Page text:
This paper develops and tests a game-based model of enduring international rivalries. The model is embedded in a theoretical framework that conceives of interstate conflicts as series of temporally related games. Transition across games is governed by learning, which occurs when actors revise their perception of the oppenent in response to previous interactions. The model shows that learning can sometimes produce patterns of repeated conflict. An empirical analysis of four enduring rivalries reveals a high incidence of conflictual games in their early years. As posited by the model, learning does account for game transformations (or evolutionary patterns), but changes in relative capabilities also have an important effect on how actors define their preferences and perceive the opponent.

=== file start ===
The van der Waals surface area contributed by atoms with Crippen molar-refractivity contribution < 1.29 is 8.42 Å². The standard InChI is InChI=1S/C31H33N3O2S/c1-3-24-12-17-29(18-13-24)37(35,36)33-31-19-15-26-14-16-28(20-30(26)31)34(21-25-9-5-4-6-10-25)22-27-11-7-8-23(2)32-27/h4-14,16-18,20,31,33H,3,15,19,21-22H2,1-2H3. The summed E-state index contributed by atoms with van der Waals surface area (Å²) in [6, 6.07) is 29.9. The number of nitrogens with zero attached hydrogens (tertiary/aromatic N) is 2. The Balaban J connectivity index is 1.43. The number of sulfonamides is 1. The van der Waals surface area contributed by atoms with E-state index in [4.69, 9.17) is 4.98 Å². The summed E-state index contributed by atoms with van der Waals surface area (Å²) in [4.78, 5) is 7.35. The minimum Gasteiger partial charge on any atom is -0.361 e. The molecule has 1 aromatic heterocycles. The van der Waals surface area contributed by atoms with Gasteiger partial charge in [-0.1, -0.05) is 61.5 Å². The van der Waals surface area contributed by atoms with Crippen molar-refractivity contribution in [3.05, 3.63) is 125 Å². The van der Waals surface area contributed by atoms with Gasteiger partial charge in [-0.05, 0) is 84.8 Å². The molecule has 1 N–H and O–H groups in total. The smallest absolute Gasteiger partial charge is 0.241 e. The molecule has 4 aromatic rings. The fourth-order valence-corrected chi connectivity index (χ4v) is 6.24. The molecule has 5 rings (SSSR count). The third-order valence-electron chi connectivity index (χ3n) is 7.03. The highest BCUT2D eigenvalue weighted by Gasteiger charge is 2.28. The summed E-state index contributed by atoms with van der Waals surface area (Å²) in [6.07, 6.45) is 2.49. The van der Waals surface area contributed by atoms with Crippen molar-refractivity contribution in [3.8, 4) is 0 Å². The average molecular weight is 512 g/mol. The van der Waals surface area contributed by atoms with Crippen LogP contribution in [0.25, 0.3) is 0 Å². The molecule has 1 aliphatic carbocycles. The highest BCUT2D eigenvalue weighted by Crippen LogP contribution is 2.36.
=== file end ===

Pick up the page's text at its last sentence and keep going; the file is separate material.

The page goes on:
ASJC Scopus subject areas
- Sociology and Political Science
- Political Science and International Relations